I share her motivation for being a councillor – "speaking up for people, making their voice heard and achieving change for the better".

In my experience, residents are less bothered about which party you belong to than how hard you work on their behalf.

Indeed,I believe that it was our work ethic that led to our first council seat in Worcester last year, and will hopefully lead to more success in the county council elections on May 2.

NEIL LAURENSON

Worcester Green Party

It's the 'real economy' that needs our focus

First published Monday 8 April 2013 in Letters

SIR – People are tired of living off benefits and struggling, tired of workfare and short-term contracts, and tired of training places that lead nowhere.

Since the start of the crisis, the Bank of England has printed £350 billion in new money, but it hasn't caused banks to lend to the 'real economy'.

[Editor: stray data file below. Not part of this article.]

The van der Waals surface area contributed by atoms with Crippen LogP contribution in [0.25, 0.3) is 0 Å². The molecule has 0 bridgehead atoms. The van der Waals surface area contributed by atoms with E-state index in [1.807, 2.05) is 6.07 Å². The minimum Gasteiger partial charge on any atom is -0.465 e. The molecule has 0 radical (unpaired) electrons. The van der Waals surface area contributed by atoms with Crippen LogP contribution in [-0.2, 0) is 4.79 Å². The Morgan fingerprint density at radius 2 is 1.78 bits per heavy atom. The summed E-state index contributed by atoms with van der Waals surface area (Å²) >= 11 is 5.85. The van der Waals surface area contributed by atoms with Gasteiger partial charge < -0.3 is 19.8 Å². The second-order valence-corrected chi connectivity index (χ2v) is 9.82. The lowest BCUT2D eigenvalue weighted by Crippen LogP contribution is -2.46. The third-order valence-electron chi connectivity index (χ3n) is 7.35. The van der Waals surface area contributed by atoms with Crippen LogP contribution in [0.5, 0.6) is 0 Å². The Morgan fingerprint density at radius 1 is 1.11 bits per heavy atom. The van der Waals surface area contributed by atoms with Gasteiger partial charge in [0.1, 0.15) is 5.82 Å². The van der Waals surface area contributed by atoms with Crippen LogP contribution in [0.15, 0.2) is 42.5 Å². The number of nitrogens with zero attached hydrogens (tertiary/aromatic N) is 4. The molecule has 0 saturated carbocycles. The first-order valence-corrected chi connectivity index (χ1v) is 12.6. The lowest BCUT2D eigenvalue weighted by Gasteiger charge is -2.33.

The Government needs to lend money directly to small and start-up businesses to create work for people in Worcester who have been made redundant, and for graduates across the West Midlands who are coming out of education with no jobs.

MATTHEW JENKINS

Worcester Green Party

There's no doubt the Iraq war was illegal

First published Friday 5 April 2013 in Letters

SIR – In his Source column (Worcester News, March 22), Tom Edwards wrote of Councillor Mike Charles that "he considers" the war in Iraq to be illegal.

A lot of people consider the war to be illegal because it is.

For example, when she resigned at the start of the war, Elizabeth Wilmshurst, a Foreign Office lawyer, wrote that "an unlawful use of force on such a scale amounts to the crime of aggression", one of the "crimes against peace" for which Nazis were hanged at Nuremberg.

As the American prosecutor at Nuremberg said, starting a war for any reason other than self-defence is "not only an international crime; it is the supreme international crime, differing only from other war crimes in that it contains within itself the accumulated evil of the whole".

There is no doubt that the war in Iraq – which has led to possibly one million deaths and four million refugees – is illegal.

NEIL LAURENSON